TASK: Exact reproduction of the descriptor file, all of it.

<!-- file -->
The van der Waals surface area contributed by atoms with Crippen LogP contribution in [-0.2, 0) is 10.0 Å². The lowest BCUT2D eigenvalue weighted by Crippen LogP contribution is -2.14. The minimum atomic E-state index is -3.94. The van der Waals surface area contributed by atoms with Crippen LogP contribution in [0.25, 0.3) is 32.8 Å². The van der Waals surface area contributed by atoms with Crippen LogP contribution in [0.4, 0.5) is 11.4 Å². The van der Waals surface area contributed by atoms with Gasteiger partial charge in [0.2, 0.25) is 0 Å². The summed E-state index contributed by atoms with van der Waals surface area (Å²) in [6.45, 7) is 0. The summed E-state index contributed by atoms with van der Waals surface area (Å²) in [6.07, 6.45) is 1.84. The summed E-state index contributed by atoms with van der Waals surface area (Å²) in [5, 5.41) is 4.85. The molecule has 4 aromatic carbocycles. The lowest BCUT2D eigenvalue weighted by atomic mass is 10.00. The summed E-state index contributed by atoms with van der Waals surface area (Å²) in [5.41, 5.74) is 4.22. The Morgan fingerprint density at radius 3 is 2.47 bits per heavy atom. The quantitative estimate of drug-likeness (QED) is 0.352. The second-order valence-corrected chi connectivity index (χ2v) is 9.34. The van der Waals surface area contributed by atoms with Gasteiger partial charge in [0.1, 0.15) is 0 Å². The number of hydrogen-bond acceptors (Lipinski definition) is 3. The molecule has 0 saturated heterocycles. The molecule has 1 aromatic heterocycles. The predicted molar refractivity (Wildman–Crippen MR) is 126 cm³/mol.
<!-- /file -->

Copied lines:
The van der Waals surface area contributed by atoms with Crippen LogP contribution in [-0.2, 0) is 10.0 Å². The lowest BCUT2D eigenvalue weighted by Crippen LogP contribution is -2.14. The minimum atomic E-state index is -3.94. The van der Waals surface area contributed by atoms with Crippen LogP contribution in [0.25, 0.3) is 32.8 Å². The van der Waals surface area contributed by atoms with Crippen LogP contribution in [0.4, 0.5) is 11.4 Å². The van der Waals surface area contributed by atoms with Gasteiger partial charge in [0.2, 0.25) is 0 Å². The summed E-state index contributed by atoms with van der Waals surface area (Å²) in [6.45, 7) is 0. The summed E-state index contributed by atoms with van der Waals surface area (Å²) in [6.07, 6.45) is 1.84. The summed E-state index contributed by atoms with van der Waals surface area (Å²) in [5, 5.41) is 4.85. The molecule has 4 aromatic carbocycles. The lowest BCUT2D eigenvalue weighted by atomic mass is 10.00. The summed E-state index contributed by atoms with van der Waals surface area (Å²) in [5.41, 5.74) is 4.22. The Morgan fingerprint density at radius 3 is 2.47 bits per heavy atom. The quantitative estimate of drug-likeness (QED) is 0.352. The second-order valence-corrected chi connectivity index (χ2v) is 9.34. The van der Waals surface area contributed by atoms with Gasteiger partial charge in [0.1, 0.15) is 0 Å². The number of hydrogen-bond acceptors (Lipinski definition) is 3. The molecule has 0 saturated heterocycles. The molecule has 1 aromatic heterocycles. The predicted molar refractivity (Wildman–Crippen MR) is 126 cm³/mol.